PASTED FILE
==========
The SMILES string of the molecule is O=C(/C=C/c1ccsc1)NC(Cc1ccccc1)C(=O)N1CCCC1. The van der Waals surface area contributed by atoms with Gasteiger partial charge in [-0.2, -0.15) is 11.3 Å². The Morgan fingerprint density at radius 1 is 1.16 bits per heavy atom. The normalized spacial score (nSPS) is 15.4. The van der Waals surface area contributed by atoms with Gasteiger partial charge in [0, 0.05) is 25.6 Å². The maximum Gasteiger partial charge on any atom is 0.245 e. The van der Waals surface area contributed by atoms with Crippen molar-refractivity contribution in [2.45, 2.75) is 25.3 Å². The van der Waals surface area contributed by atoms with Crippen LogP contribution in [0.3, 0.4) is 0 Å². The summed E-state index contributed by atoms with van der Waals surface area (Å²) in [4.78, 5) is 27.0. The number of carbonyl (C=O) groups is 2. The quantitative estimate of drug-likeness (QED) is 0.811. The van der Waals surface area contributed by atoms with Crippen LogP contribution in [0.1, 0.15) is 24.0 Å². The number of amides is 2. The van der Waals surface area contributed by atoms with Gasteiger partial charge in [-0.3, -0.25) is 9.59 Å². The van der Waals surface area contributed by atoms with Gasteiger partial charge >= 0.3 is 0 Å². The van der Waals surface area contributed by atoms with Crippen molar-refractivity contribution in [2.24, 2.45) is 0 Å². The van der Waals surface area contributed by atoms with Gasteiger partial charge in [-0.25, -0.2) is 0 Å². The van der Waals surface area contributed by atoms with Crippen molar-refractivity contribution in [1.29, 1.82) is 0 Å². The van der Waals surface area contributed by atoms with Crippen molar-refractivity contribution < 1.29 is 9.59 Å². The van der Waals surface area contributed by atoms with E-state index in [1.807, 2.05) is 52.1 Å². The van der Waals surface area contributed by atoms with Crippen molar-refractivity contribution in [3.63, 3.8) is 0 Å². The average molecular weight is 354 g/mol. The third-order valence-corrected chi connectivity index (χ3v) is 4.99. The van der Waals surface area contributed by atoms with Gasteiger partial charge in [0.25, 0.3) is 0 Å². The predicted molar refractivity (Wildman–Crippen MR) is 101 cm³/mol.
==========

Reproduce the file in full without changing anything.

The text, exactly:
The SMILES string of the molecule is O=C(/C=C/c1ccsc1)NC(Cc1ccccc1)C(=O)N1CCCC1. The van der Waals surface area contributed by atoms with Gasteiger partial charge in [-0.2, -0.15) is 11.3 Å². The Morgan fingerprint density at radius 1 is 1.16 bits per heavy atom. The normalized spacial score (nSPS) is 15.4. The van der Waals surface area contributed by atoms with Gasteiger partial charge in [0, 0.05) is 25.6 Å². The maximum Gasteiger partial charge on any atom is 0.245 e. The van der Waals surface area contributed by atoms with Crippen molar-refractivity contribution in [2.45, 2.75) is 25.3 Å². The van der Waals surface area contributed by atoms with Crippen LogP contribution in [0.3, 0.4) is 0 Å². The summed E-state index contributed by atoms with van der Waals surface area (Å²) in [4.78, 5) is 27.0. The number of carbonyl (C=O) groups is 2. The quantitative estimate of drug-likeness (QED) is 0.811. The van der Waals surface area contributed by atoms with Crippen LogP contribution in [0.1, 0.15) is 24.0 Å². The number of amides is 2. The van der Waals surface area contributed by atoms with Gasteiger partial charge in [-0.3, -0.25) is 9.59 Å². The van der Waals surface area contributed by atoms with Gasteiger partial charge >= 0.3 is 0 Å². The van der Waals surface area contributed by atoms with Crippen molar-refractivity contribution in [2.24, 2.45) is 0 Å². The van der Waals surface area contributed by atoms with Gasteiger partial charge in [-0.25, -0.2) is 0 Å². The van der Waals surface area contributed by atoms with Crippen molar-refractivity contribution in [1.29, 1.82) is 0 Å². The van der Waals surface area contributed by atoms with Crippen molar-refractivity contribution < 1.29 is 9.59 Å². The van der Waals surface area contributed by atoms with E-state index in [1.807, 2.05) is 52.1 Å². The van der Waals surface area contributed by atoms with Crippen molar-refractivity contribution in [3.63, 3.8) is 0 Å². The average molecular weight is 354 g/mol. The third-order valence-corrected chi connectivity index (χ3v) is 4.99. The van der Waals surface area contributed by atoms with Gasteiger partial charge in [0.25, 0.3) is 0 Å². The predicted molar refractivity (Wildman–Crippen MR) is 101 cm³/mol.